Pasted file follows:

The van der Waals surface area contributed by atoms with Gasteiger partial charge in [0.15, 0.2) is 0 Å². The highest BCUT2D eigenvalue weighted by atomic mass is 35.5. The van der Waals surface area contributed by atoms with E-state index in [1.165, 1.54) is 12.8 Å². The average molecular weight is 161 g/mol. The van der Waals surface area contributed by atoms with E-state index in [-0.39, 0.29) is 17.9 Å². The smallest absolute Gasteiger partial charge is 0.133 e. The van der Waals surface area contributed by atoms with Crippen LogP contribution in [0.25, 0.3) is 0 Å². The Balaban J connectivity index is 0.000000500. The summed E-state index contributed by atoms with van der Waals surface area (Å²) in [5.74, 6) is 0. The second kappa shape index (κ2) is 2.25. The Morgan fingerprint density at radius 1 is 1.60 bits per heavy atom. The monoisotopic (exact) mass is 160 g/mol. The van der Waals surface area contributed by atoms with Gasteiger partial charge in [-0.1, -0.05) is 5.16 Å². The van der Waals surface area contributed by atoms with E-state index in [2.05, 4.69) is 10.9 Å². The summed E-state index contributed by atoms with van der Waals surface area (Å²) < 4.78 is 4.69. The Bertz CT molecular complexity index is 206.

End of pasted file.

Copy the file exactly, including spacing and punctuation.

The van der Waals surface area contributed by atoms with Gasteiger partial charge in [0.15, 0.2) is 0 Å². The highest BCUT2D eigenvalue weighted by atomic mass is 35.5. The van der Waals surface area contributed by atoms with E-state index in [1.165, 1.54) is 12.8 Å². The average molecular weight is 161 g/mol. The van der Waals surface area contributed by atoms with E-state index in [-0.39, 0.29) is 17.9 Å². The smallest absolute Gasteiger partial charge is 0.133 e. The van der Waals surface area contributed by atoms with Crippen LogP contribution in [0.25, 0.3) is 0 Å². The Balaban J connectivity index is 0.000000500. The summed E-state index contributed by atoms with van der Waals surface area (Å²) in [5.74, 6) is 0. The second kappa shape index (κ2) is 2.25. The Morgan fingerprint density at radius 1 is 1.60 bits per heavy atom. The monoisotopic (exact) mass is 160 g/mol. The van der Waals surface area contributed by atoms with Gasteiger partial charge in [-0.1, -0.05) is 5.16 Å². The van der Waals surface area contributed by atoms with E-state index in [2.05, 4.69) is 10.9 Å². The summed E-state index contributed by atoms with van der Waals surface area (Å²) < 4.78 is 4.69. The Bertz CT molecular complexity index is 206.